WUHAN, Nov. 11 (Xinhua) -- Chinese scientists on Sunday launched a survey of endangered finless porpoises in the country's largest river Yangtze, amid worries that the freshwater mammal might be on the verge of extinction.
Consisting of researchers from the Ministry of Agriculture, the Chinese Academy of Sciences (CAS) and the World Wide Fund for Nature (WWF), the survey team set off in Wuhan, a central Chinese city along the Yangtze River.
The 40-day survey is the most comprehensive since 2006, when a survey found the population of finless porpoises down to 1,800 and pronounced the white-flag dolphin, a larger mammal native to the river, close to extinction.
There are probably only 1,000 finless porpoises in the Yangtze and two lakes linked to the waterway after continuous drops in the number, said Wang Ding, researcher from the Institute of Hydrobiology under the CAS.
"Finless porpoises may die out within 10 to 15 years, if strong measures are not taken," Wang warned.
The survey team will trace the porpoises using sonar system along the middle and lower reaches of the river, collecting data on the species' population, which will assist in the making of future protection policies.
The initial results of the survey will be published in December.
"As the flagship species in the Yangtze, finless porpoises are the barometer of the river's ecological conditions," said Wang Kexiong, deputy commander of the survey team.
Scientists said the survey may not produce optimistic results, as human activities including illegal fishing, sand dredging and pollution have pushed the species to the brink of extinction.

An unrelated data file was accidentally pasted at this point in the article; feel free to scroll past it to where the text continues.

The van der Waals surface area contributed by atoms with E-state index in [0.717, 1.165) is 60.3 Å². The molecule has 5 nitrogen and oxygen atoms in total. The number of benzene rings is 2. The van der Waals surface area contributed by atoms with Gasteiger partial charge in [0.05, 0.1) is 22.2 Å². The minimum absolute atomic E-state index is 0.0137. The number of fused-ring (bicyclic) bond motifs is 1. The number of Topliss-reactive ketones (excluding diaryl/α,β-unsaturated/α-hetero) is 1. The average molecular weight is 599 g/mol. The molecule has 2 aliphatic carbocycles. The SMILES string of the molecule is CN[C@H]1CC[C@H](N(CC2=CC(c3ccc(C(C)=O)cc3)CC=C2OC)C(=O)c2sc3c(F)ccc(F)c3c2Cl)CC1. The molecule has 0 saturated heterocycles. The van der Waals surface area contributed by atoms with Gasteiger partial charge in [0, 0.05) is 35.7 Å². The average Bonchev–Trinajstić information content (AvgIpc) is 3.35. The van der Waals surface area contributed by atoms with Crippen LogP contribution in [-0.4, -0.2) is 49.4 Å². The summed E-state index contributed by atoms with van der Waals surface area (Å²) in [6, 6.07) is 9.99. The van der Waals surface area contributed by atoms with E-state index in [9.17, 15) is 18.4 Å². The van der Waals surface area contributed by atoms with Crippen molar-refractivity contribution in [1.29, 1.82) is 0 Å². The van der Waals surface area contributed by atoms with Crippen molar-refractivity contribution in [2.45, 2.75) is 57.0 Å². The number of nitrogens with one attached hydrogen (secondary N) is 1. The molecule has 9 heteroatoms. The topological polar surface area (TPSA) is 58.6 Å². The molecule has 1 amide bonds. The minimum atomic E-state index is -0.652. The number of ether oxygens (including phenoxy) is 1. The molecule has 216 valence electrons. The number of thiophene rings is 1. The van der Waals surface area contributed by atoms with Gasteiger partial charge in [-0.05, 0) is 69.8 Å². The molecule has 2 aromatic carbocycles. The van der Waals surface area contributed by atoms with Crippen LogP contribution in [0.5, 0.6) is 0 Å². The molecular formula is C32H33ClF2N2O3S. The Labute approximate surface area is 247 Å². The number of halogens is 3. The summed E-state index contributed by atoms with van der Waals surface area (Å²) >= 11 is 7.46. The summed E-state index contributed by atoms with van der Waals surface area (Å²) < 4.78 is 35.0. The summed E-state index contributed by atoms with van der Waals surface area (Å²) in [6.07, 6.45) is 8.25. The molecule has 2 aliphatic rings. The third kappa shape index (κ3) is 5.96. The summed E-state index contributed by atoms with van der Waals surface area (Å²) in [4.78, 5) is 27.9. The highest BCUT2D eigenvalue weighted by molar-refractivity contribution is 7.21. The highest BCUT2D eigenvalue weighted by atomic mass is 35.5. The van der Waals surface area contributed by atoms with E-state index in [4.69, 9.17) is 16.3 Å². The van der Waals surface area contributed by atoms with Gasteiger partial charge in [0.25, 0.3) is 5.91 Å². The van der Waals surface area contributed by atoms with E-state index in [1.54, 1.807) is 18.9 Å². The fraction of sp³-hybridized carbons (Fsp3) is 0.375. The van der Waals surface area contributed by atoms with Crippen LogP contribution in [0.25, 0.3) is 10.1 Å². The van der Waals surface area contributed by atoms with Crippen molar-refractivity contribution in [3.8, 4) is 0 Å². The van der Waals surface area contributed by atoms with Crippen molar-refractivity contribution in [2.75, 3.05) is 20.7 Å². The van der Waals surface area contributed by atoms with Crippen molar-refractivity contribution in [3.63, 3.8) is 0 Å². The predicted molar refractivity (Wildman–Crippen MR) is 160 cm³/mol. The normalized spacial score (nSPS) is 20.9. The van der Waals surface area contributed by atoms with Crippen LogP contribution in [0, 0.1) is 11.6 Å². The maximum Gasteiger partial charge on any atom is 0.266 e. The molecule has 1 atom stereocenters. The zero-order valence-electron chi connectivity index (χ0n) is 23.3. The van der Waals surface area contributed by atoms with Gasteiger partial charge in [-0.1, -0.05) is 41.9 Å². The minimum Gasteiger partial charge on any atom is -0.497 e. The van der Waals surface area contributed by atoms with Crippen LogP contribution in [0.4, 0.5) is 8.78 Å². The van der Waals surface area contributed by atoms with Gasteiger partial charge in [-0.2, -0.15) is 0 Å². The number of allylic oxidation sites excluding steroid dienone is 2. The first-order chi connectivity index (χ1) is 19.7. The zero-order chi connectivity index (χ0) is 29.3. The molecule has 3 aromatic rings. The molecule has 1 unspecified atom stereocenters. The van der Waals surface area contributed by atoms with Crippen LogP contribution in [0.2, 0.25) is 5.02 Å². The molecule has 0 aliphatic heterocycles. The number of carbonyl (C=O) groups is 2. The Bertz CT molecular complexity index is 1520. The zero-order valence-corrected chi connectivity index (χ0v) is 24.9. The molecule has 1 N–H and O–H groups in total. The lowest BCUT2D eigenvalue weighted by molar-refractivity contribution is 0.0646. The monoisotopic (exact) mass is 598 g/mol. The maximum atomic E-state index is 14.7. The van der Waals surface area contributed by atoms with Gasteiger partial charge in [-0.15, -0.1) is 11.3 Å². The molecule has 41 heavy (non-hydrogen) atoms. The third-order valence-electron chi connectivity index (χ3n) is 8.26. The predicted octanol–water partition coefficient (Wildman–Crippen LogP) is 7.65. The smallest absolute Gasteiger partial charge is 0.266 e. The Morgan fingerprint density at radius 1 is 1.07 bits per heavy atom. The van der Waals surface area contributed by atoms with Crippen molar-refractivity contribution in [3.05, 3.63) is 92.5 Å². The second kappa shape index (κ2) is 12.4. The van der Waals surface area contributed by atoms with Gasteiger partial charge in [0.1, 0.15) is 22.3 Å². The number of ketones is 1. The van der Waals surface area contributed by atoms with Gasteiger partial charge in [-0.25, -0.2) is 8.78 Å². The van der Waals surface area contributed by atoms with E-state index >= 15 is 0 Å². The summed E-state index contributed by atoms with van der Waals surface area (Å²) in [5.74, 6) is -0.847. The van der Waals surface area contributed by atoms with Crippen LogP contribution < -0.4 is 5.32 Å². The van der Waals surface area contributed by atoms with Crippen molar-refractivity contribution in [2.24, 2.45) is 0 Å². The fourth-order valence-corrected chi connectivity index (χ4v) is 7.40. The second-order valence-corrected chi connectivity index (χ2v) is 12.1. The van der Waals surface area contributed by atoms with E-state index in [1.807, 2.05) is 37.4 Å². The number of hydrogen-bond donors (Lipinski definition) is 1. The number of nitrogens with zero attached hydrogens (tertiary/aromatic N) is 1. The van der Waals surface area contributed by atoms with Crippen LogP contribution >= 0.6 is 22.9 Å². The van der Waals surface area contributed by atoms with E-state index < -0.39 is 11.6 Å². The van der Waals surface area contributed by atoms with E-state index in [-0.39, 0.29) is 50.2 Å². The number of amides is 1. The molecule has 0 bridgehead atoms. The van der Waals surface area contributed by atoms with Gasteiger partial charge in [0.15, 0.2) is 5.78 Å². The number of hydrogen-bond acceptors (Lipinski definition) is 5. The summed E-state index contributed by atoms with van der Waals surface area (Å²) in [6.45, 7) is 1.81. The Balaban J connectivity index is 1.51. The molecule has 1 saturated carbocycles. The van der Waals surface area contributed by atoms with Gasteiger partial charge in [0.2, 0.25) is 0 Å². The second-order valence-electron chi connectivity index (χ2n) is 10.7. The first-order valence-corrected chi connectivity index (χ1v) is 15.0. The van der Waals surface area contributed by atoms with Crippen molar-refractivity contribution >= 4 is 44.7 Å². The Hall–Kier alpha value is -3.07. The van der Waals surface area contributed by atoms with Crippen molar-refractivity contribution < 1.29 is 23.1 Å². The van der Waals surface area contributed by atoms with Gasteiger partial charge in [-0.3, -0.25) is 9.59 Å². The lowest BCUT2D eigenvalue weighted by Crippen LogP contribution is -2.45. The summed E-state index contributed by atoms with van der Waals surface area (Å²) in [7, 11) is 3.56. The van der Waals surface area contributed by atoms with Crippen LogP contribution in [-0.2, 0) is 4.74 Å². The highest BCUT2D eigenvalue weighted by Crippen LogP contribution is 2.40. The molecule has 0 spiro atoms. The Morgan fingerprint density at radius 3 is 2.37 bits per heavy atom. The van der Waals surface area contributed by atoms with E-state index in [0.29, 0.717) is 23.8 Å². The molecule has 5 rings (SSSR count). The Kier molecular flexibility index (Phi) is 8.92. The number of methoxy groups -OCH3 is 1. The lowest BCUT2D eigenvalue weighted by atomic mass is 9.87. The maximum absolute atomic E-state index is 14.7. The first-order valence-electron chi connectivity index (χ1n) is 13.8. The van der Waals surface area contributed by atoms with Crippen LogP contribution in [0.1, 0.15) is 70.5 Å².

In 2006, a similar survey found no white-flag dolphins along the Yangtze River, suggesting them as being "functionally extinct," which means the population is too small for the species' reproduction.
Both mammals were regarded as the symbol of the river, with groups of them seen swimming around ships, a demonstration of better river ecology back then.
A 2010 WWF report said illegal fishing, inadequate water conservancy facilities and pollution in the Yangtze, China's busiest waterway, is to blame for the declining number of porpoises.
Since the beginning of the year, more than 20 porpoises have been found dead in the Yangtze River and the lakes of Dongting and Poyang.
Wang Ding said before the ongoing expedition, they have conducted several smaller surveys in the Yangtze River region, which suggested threats facing the porpoises have remained since 2006.
"We've just surveyed the section between Yichang and Wuhan, and caught rare sights of porpoises. We are not optimistic about the results of the mainstream survey either," Wang said.
Lei Gang, director of WWF China's Freshwater Program, said immediate action is needed if people wish to save the finless propoises from the same ill fate as the white-flag dolphins.
"This means better laws and enforcement -- we need to see harmful fishing practices stopped, sand dredging better controlled, and new reserves developed," Lei said.
Wang expected the survey could help put the porpoises onto China's top list of wildlife protection, which will bring more government investment to related conservation programs.
"We've discussed this for years as it involves complicated procedures, but as far as I know, the change may come soon," Wang said.